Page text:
COROLLA, N.C. -- Strange new sounds disturb the rustle of the eternal sea, and unaccustomed noises echo through wood and across dune. There's no respite inside the summer houses, on the sidewalk outside the ice-cream parlor. These are sounds out of sync with the whine of the mosquito, the low buzz of the voices of distant children at play, the sudden trill of a songbird.
High tech intrudes everywhere. The insistent chimes of cell phones, video games and the click-click-click from the keyboard of the laptop invade consciousness like mind snatchers, distracting from the homely rhythms that once contributed to the inner life of family. A ride on a bicycle path, shaded by oaks and pines, affords a view of men, women and children, walking the walk and talking the talk on cell phones, their senses oblivious to everything around them. (I think some of them were phoning each other.)
Few of us would give up our high-tech "necessities," but even fewer of us think much about what we sacrifice for our wired comforts. Emerson, decidedly out of literary fashion, recalls how "progressive" inventions inevitably sacrifice something dear.
"The civilized man has built a coach, but has lost the use of his feet," he wrote in "Self-Reliance," one of his several essays that speaks directly to our postmodern times. "He has a fine Geneva watch, but he fails of the skill to tell the hour by the sun."
Computers store knowledge. We take shortcuts through Google, Dogpile and Yahoo to avoid actually reading a history text or losing ourselves for an hour or two in literature. Technological props change the way we think about the world around us, how we use our senses to interpret experience. Not all is benign.
The most problematic "progressive" toy is the video game, preying on the sensibilities of the young who play them by the hour. Some are educational, and researchers suggest they can contribute to hand-eye coordination. Some wise men even defend the violent games as a "substitute" for aggressive behavior, acting as sublimation for scary thoughts (as in fairy tales). But the Big Bad Wolf by comparison is a fluffy puppy.
The most notorious games project extremely vicious images, both sexual and criminal. Grand Theft Auto: San Andreas, the best selling adult game that soon fell into the hands of children, garners most of the attention because of its pornographic images, but it's the violence that's the non-exception that proves the rule. In a disturbing essay in The New Atlantis: A Journal of Technology and Society, Christine Rosen writes of the effect one game had on her when she was researching her article.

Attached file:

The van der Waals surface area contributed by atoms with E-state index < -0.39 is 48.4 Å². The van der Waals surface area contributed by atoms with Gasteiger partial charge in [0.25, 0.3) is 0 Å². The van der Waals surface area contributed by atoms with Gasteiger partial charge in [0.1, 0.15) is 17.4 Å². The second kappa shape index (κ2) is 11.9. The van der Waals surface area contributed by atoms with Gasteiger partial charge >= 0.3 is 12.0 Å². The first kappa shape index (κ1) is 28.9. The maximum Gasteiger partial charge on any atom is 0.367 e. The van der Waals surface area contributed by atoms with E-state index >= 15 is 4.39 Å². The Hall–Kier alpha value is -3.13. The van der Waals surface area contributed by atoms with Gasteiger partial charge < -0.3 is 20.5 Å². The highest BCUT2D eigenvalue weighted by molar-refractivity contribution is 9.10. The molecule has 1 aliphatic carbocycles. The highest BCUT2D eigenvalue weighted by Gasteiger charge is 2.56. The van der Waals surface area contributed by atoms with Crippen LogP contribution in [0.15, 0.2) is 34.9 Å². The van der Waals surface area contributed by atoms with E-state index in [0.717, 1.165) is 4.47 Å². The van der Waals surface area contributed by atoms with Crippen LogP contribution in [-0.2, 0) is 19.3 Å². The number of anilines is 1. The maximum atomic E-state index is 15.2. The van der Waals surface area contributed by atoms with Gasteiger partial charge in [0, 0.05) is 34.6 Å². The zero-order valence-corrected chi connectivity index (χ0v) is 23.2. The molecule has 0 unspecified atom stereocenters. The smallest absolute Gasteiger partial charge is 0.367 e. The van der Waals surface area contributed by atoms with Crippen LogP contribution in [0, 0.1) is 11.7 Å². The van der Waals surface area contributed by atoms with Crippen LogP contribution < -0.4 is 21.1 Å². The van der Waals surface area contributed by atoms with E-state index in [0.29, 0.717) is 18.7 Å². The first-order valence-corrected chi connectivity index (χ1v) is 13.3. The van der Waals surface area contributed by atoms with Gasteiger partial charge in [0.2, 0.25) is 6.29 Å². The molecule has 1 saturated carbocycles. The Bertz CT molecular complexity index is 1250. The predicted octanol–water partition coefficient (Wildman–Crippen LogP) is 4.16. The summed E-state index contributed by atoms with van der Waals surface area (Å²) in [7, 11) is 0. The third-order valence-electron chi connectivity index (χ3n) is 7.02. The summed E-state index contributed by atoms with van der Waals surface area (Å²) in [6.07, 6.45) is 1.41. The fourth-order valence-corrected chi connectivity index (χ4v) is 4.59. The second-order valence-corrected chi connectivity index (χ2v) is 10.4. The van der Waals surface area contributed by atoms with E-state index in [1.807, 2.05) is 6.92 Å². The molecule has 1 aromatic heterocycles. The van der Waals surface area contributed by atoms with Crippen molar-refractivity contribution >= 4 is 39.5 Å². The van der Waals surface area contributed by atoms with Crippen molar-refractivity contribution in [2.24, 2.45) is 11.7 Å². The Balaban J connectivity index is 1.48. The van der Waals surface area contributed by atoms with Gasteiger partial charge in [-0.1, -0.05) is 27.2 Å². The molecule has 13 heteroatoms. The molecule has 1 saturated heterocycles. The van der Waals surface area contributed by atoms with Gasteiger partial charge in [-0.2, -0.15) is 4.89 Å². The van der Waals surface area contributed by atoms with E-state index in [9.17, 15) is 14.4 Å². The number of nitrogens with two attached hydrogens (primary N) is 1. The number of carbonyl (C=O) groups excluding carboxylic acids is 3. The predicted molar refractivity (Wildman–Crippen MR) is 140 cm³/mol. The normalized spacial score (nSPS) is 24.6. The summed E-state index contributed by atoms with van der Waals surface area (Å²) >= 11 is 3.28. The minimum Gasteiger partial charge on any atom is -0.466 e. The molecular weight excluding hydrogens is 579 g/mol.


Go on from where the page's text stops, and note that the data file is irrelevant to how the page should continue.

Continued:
"Hours after I had played a first-person shooter game," she writes, "I could not erase the over-the-gun-barrel perspective from my mind, nor could I expunge from memory the image of my enemy's head exploding in a profuse, bloody mess when I shot him (or the fleeting feeling of satisfaction that my 'kill' gave me. . . . [I]mages have influence, and it is not merely moralizers who are concerned about their long-term effects, particularly on children who are already living in an image-saturated culture."
These games allow a child to take on different identities, lending a sense of power and control, but only through violence. These games can become addicting, offering immediate gratification that makes disciplined study all the more difficult. Nearly all the gamers between the ages of 12 and 17 have been playing since the age of 2, according to the Entertainment Software Association, a lobby for the trade. Identities are subsumed inside the characters of the game.
Vacation houses on the beach advertise themselves as "computer-friendly," and children routinely pack spare batteries in beach bags. Richard Louv, author of "Last Child in the Woods," writes that children suffer a "nature-deficit disorder." A British study found that 8-year-olds reported knowing all the images in the Pokemon video game, but couldn't identify otters, beetles or oak trees.
Pediatricians urge parents to limit older children's gaming time and suggest no screen time at all for children under 2 because it can affect their brain development. Bill Gates promises that the Xbox, Microsoft's video game system, will pull the family together in their wired living room, but it's more likely that the Xbox will replace the sandbox.
In the spirit of full disclosure, I write this on my laptop from a deck overlooking the beautiful Currituck Sound on North Carolina's spectacular Outer Banks, with my grandsons Teodoro, 9, and Enrique, 6, lost in their LEGO Star Wars video game. Delight is written across their faces -- and mine.